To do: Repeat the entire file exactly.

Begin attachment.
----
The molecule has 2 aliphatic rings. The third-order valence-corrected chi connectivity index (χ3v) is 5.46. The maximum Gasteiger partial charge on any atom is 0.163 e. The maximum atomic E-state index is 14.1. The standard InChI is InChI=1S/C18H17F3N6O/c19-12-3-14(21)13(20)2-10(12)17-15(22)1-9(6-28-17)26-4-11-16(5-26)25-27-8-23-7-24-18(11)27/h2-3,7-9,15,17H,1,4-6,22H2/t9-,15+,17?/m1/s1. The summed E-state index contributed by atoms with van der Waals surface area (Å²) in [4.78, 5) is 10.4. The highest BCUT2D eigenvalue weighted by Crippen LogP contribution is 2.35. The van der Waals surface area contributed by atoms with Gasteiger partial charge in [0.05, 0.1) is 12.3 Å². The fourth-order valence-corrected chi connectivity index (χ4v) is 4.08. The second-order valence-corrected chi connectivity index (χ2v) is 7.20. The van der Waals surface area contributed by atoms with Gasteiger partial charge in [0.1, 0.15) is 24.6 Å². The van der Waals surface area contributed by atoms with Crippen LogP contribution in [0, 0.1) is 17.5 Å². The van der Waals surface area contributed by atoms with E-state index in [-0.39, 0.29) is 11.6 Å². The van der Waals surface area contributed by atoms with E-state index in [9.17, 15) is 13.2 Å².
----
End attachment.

The molecule has 2 aliphatic rings. The third-order valence-corrected chi connectivity index (χ3v) is 5.46. The maximum Gasteiger partial charge on any atom is 0.163 e. The maximum atomic E-state index is 14.1. The standard InChI is InChI=1S/C18H17F3N6O/c19-12-3-14(21)13(20)2-10(12)17-15(22)1-9(6-28-17)26-4-11-16(5-26)25-27-8-23-7-24-18(11)27/h2-3,7-9,15,17H,1,4-6,22H2/t9-,15+,17?/m1/s1. The summed E-state index contributed by atoms with van der Waals surface area (Å²) in [4.78, 5) is 10.4. The highest BCUT2D eigenvalue weighted by Crippen LogP contribution is 2.35. The van der Waals surface area contributed by atoms with Gasteiger partial charge in [0.05, 0.1) is 12.3 Å². The fourth-order valence-corrected chi connectivity index (χ4v) is 4.08. The second-order valence-corrected chi connectivity index (χ2v) is 7.20. The van der Waals surface area contributed by atoms with Gasteiger partial charge in [0.1, 0.15) is 24.6 Å². The van der Waals surface area contributed by atoms with Crippen LogP contribution in [0, 0.1) is 17.5 Å². The van der Waals surface area contributed by atoms with E-state index in [-0.39, 0.29) is 11.6 Å². The van der Waals surface area contributed by atoms with E-state index in [9.17, 15) is 13.2 Å².